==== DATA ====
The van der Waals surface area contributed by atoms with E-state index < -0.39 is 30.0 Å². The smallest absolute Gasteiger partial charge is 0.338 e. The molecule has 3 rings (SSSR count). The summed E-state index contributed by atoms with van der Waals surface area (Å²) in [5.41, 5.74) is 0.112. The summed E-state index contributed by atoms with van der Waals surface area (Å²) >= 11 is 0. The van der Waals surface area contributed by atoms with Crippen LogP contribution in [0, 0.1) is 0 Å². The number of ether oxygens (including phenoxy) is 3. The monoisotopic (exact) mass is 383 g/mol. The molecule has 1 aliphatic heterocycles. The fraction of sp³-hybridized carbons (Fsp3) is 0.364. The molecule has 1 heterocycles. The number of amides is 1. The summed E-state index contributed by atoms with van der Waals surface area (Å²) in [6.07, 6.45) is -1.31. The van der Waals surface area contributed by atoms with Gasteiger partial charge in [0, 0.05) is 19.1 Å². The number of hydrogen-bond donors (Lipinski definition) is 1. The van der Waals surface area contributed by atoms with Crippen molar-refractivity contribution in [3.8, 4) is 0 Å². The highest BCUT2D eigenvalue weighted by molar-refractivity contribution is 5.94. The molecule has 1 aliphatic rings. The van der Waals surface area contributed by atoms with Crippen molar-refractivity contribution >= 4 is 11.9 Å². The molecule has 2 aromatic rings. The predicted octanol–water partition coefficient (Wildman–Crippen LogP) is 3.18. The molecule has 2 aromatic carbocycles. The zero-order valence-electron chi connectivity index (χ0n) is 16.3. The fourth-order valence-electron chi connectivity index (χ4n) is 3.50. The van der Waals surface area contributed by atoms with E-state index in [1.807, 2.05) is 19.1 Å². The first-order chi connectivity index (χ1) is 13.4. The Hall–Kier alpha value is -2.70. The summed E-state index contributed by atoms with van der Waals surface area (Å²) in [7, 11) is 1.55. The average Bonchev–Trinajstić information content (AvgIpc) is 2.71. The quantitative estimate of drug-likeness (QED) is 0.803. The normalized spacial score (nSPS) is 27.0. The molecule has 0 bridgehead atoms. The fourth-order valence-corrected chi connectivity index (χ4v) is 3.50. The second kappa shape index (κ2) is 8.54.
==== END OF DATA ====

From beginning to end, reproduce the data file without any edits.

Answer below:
The van der Waals surface area contributed by atoms with E-state index < -0.39 is 30.0 Å². The smallest absolute Gasteiger partial charge is 0.338 e. The molecule has 3 rings (SSSR count). The summed E-state index contributed by atoms with van der Waals surface area (Å²) in [5.41, 5.74) is 0.112. The summed E-state index contributed by atoms with van der Waals surface area (Å²) >= 11 is 0. The van der Waals surface area contributed by atoms with Crippen LogP contribution in [0, 0.1) is 0 Å². The number of ether oxygens (including phenoxy) is 3. The monoisotopic (exact) mass is 383 g/mol. The molecule has 1 aliphatic heterocycles. The fraction of sp³-hybridized carbons (Fsp3) is 0.364. The molecule has 1 heterocycles. The number of amides is 1. The summed E-state index contributed by atoms with van der Waals surface area (Å²) in [6.07, 6.45) is -1.31. The van der Waals surface area contributed by atoms with Gasteiger partial charge in [0, 0.05) is 19.1 Å². The number of hydrogen-bond donors (Lipinski definition) is 1. The van der Waals surface area contributed by atoms with Crippen molar-refractivity contribution in [3.8, 4) is 0 Å². The highest BCUT2D eigenvalue weighted by molar-refractivity contribution is 5.94. The molecule has 1 aliphatic rings. The van der Waals surface area contributed by atoms with Crippen molar-refractivity contribution >= 4 is 11.9 Å². The molecule has 2 aromatic rings. The predicted octanol–water partition coefficient (Wildman–Crippen LogP) is 3.18. The molecule has 2 aromatic carbocycles. The zero-order valence-electron chi connectivity index (χ0n) is 16.3. The fourth-order valence-electron chi connectivity index (χ4n) is 3.50. The van der Waals surface area contributed by atoms with E-state index in [1.807, 2.05) is 19.1 Å². The first-order chi connectivity index (χ1) is 13.4. The Hall–Kier alpha value is -2.70. The summed E-state index contributed by atoms with van der Waals surface area (Å²) in [7, 11) is 1.55. The average Bonchev–Trinajstić information content (AvgIpc) is 2.71. The quantitative estimate of drug-likeness (QED) is 0.803. The normalized spacial score (nSPS) is 27.0. The molecule has 0 bridgehead atoms. The fourth-order valence-corrected chi connectivity index (χ4v) is 3.50. The second kappa shape index (κ2) is 8.54.